Cops: Duluth man on bath salts had feces in his mouth

DULUTH -- A Duluth man arrested Tuesday after a bath salts-fueled rampage had feces in his mouth and threatened to stab family members, police said.

Gwinnett County police were called to a home on the 2100 block of Worrall Hill Drive at about 3 p.m. Tuesday. The mother of 21-year-old Matthew Hammond told the 911 dispatcher that her son was acting strange and brandishing a knife, police spokesman Cpl. Jake Smith said.

When an officer arrived, Hammond was in the road and began charging the patrol car. The officer "floored it" and turned around in a cul-de-sac, but Hammond ran alongside the car while beating on windows and attempting to open the passenger side door, Smith said.

Hammond -- who later admitted to drinking alcohol, smoking marijuana and snorting "a lot" of bath salts -- reportedly challenged the policeman to fight him. Eventually, the officer exited his car and was able to order Hammond to the ground at gunpoint. He had dropped the knife mentioned in his mother's 911 call prior to authorities arriving at the scene, Smith said.

While being transported to jail, Hammond was allegedly ranting "incoherently" and quoting a commercial for hot sauce, saying "I put that (expletive) on everything."

It was shortly thereafter that the arresting officer noticed the man's breath.

Hammond had a "strong odor of excrement emitting from his breath," the officer reported.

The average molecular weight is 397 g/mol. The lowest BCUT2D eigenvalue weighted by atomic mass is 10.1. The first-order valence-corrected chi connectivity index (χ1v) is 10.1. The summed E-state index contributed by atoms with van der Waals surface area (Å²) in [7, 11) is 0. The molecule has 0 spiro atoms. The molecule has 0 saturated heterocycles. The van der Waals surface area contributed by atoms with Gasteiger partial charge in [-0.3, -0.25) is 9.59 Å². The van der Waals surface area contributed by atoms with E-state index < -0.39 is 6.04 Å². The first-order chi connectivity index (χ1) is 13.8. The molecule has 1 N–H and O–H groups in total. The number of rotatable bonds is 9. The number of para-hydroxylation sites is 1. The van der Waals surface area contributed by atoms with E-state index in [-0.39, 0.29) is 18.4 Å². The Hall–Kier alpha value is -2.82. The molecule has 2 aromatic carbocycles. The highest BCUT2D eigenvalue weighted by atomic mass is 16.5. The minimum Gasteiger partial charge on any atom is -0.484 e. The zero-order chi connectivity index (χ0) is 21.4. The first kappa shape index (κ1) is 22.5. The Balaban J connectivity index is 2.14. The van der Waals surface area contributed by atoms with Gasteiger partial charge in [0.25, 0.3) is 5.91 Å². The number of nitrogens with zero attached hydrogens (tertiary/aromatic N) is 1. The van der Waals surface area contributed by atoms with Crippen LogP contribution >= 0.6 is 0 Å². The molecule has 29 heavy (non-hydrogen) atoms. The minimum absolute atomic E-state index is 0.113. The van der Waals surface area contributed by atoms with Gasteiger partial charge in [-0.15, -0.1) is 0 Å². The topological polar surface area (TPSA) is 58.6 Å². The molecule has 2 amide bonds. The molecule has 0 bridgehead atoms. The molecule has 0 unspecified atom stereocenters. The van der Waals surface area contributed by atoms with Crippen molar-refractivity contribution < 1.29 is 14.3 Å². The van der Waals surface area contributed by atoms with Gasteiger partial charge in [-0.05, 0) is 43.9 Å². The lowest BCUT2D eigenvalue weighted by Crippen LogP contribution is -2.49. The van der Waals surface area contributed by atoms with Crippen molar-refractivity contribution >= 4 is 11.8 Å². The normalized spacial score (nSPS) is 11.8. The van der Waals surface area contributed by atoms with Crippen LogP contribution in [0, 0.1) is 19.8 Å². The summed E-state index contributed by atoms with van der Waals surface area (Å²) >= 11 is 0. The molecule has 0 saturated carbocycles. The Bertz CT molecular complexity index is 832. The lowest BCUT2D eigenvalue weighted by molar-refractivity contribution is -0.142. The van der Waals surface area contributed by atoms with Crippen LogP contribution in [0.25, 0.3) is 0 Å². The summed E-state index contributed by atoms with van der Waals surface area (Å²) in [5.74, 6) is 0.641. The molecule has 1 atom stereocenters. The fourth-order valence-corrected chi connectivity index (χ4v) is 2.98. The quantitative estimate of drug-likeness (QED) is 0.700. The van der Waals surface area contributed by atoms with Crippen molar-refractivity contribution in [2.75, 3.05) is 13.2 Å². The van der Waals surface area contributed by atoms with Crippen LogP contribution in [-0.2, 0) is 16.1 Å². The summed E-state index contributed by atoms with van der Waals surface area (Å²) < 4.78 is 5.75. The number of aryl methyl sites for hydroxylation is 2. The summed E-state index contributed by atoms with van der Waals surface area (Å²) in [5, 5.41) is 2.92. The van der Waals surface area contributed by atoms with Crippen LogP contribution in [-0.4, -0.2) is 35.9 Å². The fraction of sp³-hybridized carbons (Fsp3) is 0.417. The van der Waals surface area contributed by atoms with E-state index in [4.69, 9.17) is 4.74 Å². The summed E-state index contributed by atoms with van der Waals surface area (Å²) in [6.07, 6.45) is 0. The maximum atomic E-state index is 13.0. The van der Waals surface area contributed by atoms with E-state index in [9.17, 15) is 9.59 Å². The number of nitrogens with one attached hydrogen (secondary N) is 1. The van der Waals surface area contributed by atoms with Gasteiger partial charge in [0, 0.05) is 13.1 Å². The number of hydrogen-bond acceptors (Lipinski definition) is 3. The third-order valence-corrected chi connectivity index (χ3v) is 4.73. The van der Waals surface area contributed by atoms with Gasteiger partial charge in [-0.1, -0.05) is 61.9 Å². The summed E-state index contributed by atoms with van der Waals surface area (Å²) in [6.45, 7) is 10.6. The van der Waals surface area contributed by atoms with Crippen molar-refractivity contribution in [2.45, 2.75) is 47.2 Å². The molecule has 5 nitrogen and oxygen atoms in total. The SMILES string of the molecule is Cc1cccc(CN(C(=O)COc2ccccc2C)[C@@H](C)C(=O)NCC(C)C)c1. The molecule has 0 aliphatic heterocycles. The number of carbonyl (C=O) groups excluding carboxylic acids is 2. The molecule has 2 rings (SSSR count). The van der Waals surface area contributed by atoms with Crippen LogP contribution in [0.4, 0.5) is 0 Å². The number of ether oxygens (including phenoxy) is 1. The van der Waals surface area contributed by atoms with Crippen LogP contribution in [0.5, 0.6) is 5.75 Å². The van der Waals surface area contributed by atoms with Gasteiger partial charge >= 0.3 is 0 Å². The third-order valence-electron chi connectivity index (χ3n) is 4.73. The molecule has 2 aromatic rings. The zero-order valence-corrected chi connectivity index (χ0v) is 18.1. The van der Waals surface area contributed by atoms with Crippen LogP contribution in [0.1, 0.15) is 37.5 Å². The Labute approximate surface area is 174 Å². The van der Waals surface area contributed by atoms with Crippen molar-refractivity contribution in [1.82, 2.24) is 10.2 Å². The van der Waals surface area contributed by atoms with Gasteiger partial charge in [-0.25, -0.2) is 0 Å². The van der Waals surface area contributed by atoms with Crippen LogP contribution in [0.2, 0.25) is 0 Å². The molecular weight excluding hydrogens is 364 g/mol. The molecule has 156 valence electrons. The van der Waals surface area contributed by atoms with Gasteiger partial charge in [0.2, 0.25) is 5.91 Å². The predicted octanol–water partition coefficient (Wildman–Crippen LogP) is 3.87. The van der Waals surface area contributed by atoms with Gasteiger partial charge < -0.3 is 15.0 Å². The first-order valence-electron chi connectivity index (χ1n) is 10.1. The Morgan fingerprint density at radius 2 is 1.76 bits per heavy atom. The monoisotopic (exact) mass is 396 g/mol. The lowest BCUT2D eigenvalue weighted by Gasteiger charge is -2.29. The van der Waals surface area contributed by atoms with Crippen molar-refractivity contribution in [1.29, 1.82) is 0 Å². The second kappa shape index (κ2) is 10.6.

Hammond has been charged with felony obstruction of a police officer and misdemeanor disorderly conduct. He was refused during his original trip to the Gwinnett County jail "because of his condition," but returned after several hours at a hospital.

It was there he told authorities that he had snorted "crazy salts" and that he had been wielding a knife because people were making fun of him, Smith said.

Jail records show Hammond is being held without bond.

Tuesday's incident was Gwinnett's second involving bath salts in recent weeks. On June 14, 21-year-old Karl Laventure was arrested after allegedly running, mostly naked, around the Atlanta Golf Center driving range on Beaver Ruin Road.

Laventure was tasered and pepper sprayed multiple times, finally being brought under control and detained. He told police he believed he smoked marijuana laced with bath salts, a synthetic drug gaining in popularity.

The drug, which can be ingested in a number of ways, typically results in four to five hours of "euphoria" before ending in six to eight more hours of a "bad high," Smith said. That period of time can produce symptoms like extreme paranoia, violent behavior, increased agitation and hyper-alertness.

Bath salts made headlines in May, when initial reports held that a Miami man ate the face of his homeless victim while under the drug's influence. It's since been determined that the man, 31-year-old Rudy Eugene, did not ingest bath salts.